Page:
Australia has a worldwide reputation for our terrifying creatures and unforgiving landscape. While we like to think we’re braver and more resilient than anyone, there are plenty of dangers lurking in our big backyard we really should look out for.
That includes some hidden pitfalls in some of our favourite holiday spots.
As closed international borders mean Australians are heading off on domestic holidays with an enthusiasm we’ve never seen before, experts are warning holiday-makers to be aware of the risks.
According to communication technology company GME, there are 2000 people each year who have to be rescued by local emergency services, with many of those incidents occurring in holiday hot spots.
GME has compiled some of the more surprising spots that are considered danger zones, where tragedies have occurred or been recently averted – and what you need to look out for.
Now that Western Australia has softened its notoriously hard border, many of us are planning trips to experience that spectacular west coast.
WA is famous for its beautiful surf beaches but that beauty comes at a risk. While drowning rates fell by 8 per cent in the rest of Australia last year, drownings in WA rose by 14 per cent in the same period, according to the National Drowning Report 2020.
The report found with 57 per cent of drownings in the state happened outside the Perth metropolitan area, and that people were 3.8 times more likely to drown in the state’s regional beaches.
Two fishermen were dramatically rescued when their boat was battered by a massive wave and sank near Carnac Island, southwest of Fremantle, in April 2020.
As they clung to pieces of the sinking vessel, the men used their radio beacon to call for help, with Fremantle Water Police staging a dramatic helicopter rescue to bring them to safety.
NSW’S BLUE MOUNTAINS
It’s one of the top tourist destinations for visitors to Sydney, but the Blue Mountains is frequently a spot for hikers running into trouble.
Around 130 bushwalkers get lost and require rescuing in the Blue Mountains each year, according to NSW National Parks. And while most are found within 24 hours, the rugged national park – which covers more than a quarter of a million hectares – has often been a place of tragedy.
Authorities recommend those wishing to explore the Blue Mountains to take adequate supplies of food, water, navigation and first aid equipment; register their planned route and let friends and family know; use emergency beacons and stick to their planned route and walking tracks.
Earlier in March, authorities launched a large-scale operation to rescue two hikers who became stuck inside a canyon overnight at Mount Tomah, about 50km from Katoomba.
Police and ambulance rescue crews abseiled into the canyon to rescue the man, 41, and woman, 33, who were suffering minor injuries in “very cold conditions”.
THE TOP END
It’s one of the most special places in Australia – a vast and wondrous region, about 245,000sq km, and a must-see spot for Australian travellers and international foreign visitors alike.
But the Top End can be a treacherous place for those who aren’t prepared.
Top End’s official travel and information centre urges visitors to pack appropriate supplies if they’re on a walking track and to be aware of crocodiles if swimming in waterways.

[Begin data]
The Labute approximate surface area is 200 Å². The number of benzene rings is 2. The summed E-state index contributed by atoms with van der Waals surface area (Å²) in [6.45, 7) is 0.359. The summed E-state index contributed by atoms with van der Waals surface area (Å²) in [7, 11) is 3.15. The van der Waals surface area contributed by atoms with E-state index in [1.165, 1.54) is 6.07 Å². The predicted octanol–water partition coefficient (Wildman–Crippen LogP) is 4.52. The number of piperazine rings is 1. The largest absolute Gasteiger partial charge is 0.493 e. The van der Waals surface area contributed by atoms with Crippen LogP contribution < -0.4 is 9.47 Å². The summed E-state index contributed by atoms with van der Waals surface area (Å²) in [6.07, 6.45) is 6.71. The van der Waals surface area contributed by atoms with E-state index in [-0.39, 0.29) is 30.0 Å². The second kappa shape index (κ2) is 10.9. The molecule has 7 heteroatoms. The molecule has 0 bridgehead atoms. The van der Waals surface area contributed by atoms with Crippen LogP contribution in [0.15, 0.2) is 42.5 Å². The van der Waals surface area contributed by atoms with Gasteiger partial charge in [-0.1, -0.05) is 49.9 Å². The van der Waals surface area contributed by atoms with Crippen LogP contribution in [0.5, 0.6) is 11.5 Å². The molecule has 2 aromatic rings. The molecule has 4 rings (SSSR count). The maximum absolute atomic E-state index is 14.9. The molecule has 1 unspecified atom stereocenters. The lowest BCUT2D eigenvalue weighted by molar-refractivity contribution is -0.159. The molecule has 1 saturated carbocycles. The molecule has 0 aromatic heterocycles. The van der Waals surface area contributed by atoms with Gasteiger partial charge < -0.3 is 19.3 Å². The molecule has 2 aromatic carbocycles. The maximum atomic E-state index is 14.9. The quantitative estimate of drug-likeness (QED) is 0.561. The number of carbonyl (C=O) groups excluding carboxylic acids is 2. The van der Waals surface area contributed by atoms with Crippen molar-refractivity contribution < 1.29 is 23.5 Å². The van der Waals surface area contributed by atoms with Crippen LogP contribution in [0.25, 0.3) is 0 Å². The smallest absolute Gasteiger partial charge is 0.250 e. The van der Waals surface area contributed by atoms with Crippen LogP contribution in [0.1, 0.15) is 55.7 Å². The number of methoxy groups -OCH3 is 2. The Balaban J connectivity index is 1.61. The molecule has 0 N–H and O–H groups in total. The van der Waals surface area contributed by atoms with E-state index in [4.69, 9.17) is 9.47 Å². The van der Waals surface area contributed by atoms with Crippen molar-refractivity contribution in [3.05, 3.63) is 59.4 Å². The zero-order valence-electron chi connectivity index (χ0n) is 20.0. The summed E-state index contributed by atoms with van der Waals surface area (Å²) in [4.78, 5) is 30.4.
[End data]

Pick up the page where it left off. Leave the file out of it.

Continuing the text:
According to the Top End Travel and Information Centre, all fatal crocodile attacks in the Northern Territory have occurred in waters outside designated swimming areas.
It urges tourists to swim only in areas with a sign designating it safe for swimming, as crocodiles are common throughout the region.
Sketchy network coverage in parts of the Top End can also be an added hazard should visitors run into trouble.
GREAT BARRIER REEF
From the glorious beaches to the world-famous reef, the Great Barrier Reef is another of our top tourism destinations but the area records about 300 maritime incidents each year, requiring the assistance of about 1460 volunteers from the Maritime Safety Queensland.
Many of those incidents occur in the tourist hot spots of Cairns, Mackay and Townsville.
In 2018, a boatie was left to float for hours in the water after his boat struck a whale and sank off Fraser Island.
The 42-year-old man made a distress call to authorities about 3am as his 8m boat began to sink, and he was brought to safety following a massive rescue involving Queensland Water Police and Volunteer Marine Rescue.
In a similar incident near Great Palm Island last year, a man was lucky to survive when a 6m boat carrying four people struck a whale, causing it to “spin around off course” and one of the passengers to be thrown overboard.
The man was reported to have suffered a broken arm and some internal bleeding but all passengers survived.
Sydney’s coastline is a mecca for locals and tourists from right around the world, and the city’s beaches draw about 10 million people a year. But they can also be treacherous, especially for those who are less familiar with the surf.
The risks apply to swimmers, surfers, fishers and others enjoying the spectacular coast.
In Surf Lifesaving NSW most recent coastal safety report, which captured the 2019/20 season, there were 49 coastal and ocean drowning deaths, with 45 per cent of drownings happening at the beach. Around a third of those drownings occurred during boating, 22 per cent swimming, and 16 per cent while rock fishing.
In the 12 months to June 30, 2020, surf lifesavers and lifeguards rescued 3178 people, treated 11,954 people for injuries or medical complaints, and performed 749,255 preventive actions, according to the report.
In May last year, two fishermen had to be winched to safety when their fishing boat sank 12km off Curl Curl beach in Sydney’s northern beaches.
Their boat’s bilge pump gave out but the pair managed to fire off an emergency beacon, and a rescue helicopter came to their aid as they clung to their sinking vessel.